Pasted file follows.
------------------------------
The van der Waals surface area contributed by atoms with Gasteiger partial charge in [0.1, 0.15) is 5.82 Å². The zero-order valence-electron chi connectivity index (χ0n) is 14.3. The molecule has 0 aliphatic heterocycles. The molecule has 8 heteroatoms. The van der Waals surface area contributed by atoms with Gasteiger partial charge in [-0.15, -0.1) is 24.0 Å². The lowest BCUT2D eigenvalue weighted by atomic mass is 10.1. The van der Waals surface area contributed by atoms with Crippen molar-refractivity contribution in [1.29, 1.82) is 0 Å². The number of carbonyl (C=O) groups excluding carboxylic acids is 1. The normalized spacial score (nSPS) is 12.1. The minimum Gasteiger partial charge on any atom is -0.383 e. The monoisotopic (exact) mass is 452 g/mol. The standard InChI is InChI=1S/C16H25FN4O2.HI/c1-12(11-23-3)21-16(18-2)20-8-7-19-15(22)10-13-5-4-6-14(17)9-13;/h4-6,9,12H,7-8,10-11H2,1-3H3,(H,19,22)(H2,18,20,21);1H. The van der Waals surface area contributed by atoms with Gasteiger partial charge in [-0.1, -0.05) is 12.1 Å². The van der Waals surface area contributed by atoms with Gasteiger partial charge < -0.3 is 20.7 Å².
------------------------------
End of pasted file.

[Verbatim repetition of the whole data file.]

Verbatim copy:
The van der Waals surface area contributed by atoms with Gasteiger partial charge in [0.1, 0.15) is 5.82 Å². The zero-order valence-electron chi connectivity index (χ0n) is 14.3. The molecule has 0 aliphatic heterocycles. The molecule has 8 heteroatoms. The van der Waals surface area contributed by atoms with Gasteiger partial charge in [-0.15, -0.1) is 24.0 Å². The lowest BCUT2D eigenvalue weighted by atomic mass is 10.1. The van der Waals surface area contributed by atoms with Crippen molar-refractivity contribution in [1.29, 1.82) is 0 Å². The number of carbonyl (C=O) groups excluding carboxylic acids is 1. The normalized spacial score (nSPS) is 12.1. The minimum Gasteiger partial charge on any atom is -0.383 e. The monoisotopic (exact) mass is 452 g/mol. The standard InChI is InChI=1S/C16H25FN4O2.HI/c1-12(11-23-3)21-16(18-2)20-8-7-19-15(22)10-13-5-4-6-14(17)9-13;/h4-6,9,12H,7-8,10-11H2,1-3H3,(H,19,22)(H2,18,20,21);1H. The van der Waals surface area contributed by atoms with Gasteiger partial charge in [-0.1, -0.05) is 12.1 Å². The van der Waals surface area contributed by atoms with Gasteiger partial charge < -0.3 is 20.7 Å².